Now let’s look to the other son, the older son. He has been working for his father whilst the young scamp has been gallivanting around - and doesn’t he know it! He comes over as having a chip on both shoulders. He clearly is not impressed by his brother. Indeed his reference to the use of prostitutes suggests that he is only too willing to think the worst of his brother. In fact he cannot speak his brother’s name. But when we meet him it seems that his prime anger is directed at his father.
This son is not going to the party. He’d rather be miserable on the outside. And he is full of gripes and by the time he speaks to his father his complaints come out with bucket loads of venom. As far as he is concerned he has worked for his father like a slave. And what has he got for it? Not even a scrawny goat to eat with his friends. And now the same father who has been a cheap skate with him is going overboard with that waster of a younger brother. We can almost hear him wanting to yell out those words so beloved of young immature children - “It’s not fair!”
And that is his story. He sees himself as the one who does the right thing and gets scant gratitude. But it is only his story. The father’s story is very different. It is a story summed up in the words;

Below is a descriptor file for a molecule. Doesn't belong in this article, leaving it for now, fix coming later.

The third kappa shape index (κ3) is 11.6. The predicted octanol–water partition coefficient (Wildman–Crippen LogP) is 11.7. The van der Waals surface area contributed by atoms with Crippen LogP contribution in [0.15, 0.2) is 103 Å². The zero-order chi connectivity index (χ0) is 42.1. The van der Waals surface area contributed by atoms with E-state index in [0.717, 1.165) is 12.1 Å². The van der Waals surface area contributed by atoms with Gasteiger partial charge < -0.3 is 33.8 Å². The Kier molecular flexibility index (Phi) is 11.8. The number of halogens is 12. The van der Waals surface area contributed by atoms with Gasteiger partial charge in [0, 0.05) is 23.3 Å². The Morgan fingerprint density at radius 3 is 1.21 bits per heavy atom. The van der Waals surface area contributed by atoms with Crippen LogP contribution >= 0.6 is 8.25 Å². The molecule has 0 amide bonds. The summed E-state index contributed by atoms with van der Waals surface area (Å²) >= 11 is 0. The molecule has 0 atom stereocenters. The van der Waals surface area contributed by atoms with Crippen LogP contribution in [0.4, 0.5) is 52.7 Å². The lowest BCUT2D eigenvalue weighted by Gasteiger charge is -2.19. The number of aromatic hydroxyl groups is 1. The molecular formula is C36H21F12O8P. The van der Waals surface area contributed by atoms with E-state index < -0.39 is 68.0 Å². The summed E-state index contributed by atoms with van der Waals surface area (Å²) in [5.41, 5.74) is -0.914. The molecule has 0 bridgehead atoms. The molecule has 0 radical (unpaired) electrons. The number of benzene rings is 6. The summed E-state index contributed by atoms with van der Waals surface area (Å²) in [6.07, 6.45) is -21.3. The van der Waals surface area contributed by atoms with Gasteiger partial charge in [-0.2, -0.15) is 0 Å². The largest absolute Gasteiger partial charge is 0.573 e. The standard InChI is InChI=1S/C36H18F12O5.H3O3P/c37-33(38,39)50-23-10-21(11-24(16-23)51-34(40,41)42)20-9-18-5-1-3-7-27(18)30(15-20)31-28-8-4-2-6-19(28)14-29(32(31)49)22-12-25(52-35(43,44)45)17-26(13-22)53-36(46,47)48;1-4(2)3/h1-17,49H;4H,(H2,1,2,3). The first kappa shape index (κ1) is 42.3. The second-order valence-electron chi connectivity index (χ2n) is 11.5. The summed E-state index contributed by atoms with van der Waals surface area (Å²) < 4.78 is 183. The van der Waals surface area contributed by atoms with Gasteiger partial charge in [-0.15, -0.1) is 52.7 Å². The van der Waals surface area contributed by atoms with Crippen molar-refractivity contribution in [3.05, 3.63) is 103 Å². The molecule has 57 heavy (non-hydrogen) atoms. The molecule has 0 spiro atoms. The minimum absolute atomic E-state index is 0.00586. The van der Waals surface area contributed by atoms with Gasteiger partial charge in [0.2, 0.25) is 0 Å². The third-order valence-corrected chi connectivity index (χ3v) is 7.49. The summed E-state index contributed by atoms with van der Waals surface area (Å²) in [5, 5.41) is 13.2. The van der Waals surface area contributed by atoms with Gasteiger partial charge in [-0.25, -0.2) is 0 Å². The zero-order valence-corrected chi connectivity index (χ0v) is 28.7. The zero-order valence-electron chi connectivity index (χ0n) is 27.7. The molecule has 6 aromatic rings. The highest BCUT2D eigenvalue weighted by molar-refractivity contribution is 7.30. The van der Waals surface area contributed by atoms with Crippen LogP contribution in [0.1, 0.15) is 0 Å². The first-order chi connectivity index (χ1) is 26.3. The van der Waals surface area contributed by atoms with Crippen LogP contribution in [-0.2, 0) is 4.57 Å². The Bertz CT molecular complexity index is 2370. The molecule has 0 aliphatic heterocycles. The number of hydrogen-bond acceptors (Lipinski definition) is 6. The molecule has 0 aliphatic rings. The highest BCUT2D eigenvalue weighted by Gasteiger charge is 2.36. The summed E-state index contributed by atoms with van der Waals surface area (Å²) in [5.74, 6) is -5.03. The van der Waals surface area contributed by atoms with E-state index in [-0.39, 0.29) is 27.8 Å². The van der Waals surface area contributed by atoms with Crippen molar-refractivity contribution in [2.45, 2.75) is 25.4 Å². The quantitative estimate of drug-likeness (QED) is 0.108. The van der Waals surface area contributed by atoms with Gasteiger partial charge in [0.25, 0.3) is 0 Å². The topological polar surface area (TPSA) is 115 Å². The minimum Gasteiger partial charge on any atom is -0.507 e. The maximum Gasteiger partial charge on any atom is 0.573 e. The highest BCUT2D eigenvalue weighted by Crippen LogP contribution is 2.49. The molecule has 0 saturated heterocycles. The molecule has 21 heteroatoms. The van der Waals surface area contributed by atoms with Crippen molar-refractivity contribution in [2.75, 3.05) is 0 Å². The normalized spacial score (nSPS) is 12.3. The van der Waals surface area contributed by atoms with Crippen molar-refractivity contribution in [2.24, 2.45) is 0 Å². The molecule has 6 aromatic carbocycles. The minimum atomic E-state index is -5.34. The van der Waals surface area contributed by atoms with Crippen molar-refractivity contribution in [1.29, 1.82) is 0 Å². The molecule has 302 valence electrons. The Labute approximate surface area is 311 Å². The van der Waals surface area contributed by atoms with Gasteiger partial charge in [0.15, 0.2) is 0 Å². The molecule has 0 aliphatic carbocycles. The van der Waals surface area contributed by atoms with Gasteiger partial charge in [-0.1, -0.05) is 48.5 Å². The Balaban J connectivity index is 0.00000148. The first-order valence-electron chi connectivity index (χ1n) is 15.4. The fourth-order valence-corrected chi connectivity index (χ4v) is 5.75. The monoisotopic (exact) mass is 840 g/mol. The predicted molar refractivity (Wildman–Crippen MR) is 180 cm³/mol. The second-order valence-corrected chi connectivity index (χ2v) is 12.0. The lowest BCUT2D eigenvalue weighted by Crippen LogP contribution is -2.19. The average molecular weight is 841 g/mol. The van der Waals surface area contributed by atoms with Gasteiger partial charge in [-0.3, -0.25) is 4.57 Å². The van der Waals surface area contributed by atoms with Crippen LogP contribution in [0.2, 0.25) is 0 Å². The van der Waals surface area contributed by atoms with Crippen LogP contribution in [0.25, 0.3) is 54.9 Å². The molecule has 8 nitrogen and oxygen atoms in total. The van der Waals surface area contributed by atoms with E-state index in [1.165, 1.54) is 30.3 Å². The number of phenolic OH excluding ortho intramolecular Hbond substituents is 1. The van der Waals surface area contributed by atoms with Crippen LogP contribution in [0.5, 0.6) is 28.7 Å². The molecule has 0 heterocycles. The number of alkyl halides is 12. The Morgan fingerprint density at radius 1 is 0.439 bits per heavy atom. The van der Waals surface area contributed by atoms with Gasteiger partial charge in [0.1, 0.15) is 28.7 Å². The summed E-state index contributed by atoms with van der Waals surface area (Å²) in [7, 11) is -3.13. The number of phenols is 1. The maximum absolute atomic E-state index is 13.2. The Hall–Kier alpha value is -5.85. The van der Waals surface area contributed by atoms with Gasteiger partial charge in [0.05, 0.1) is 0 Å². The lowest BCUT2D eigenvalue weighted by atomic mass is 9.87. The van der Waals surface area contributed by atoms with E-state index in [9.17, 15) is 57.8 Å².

“Son, you are always with me and everything I have is yours.”
This is a story that suggests that the Son has been the author of his own unhappiness. He hasn’t had to work all hours. He hasn’t had to do without. His father has been only to willing to let him all he wanted and that includes not just scrawny goats but fattened calves. By denying the reality of his father’s generosity he is the reason for his own embitteredness. It has all been there for him but he has chosen to believe the worst he can believe about the father. Indeed perhaps we might think that he could do with the thrashing that Jesus’ audience would expect a father to give him so as to defend his honour, in the hope of beating some sense into him.
But there is one more point in the father’s story that deserves mention. This point is that he blots out fairness. It doesn’t interest him. He is in the generosity business - the business in which fairness matters not one iota. The younger son does not deserve a party. But that doesn’t matter. It is profoundly unfair but this is how grace works - even parties for sons who Spend! Spend! Spend! But because one receives generosity and grace does not mean that there is less for others.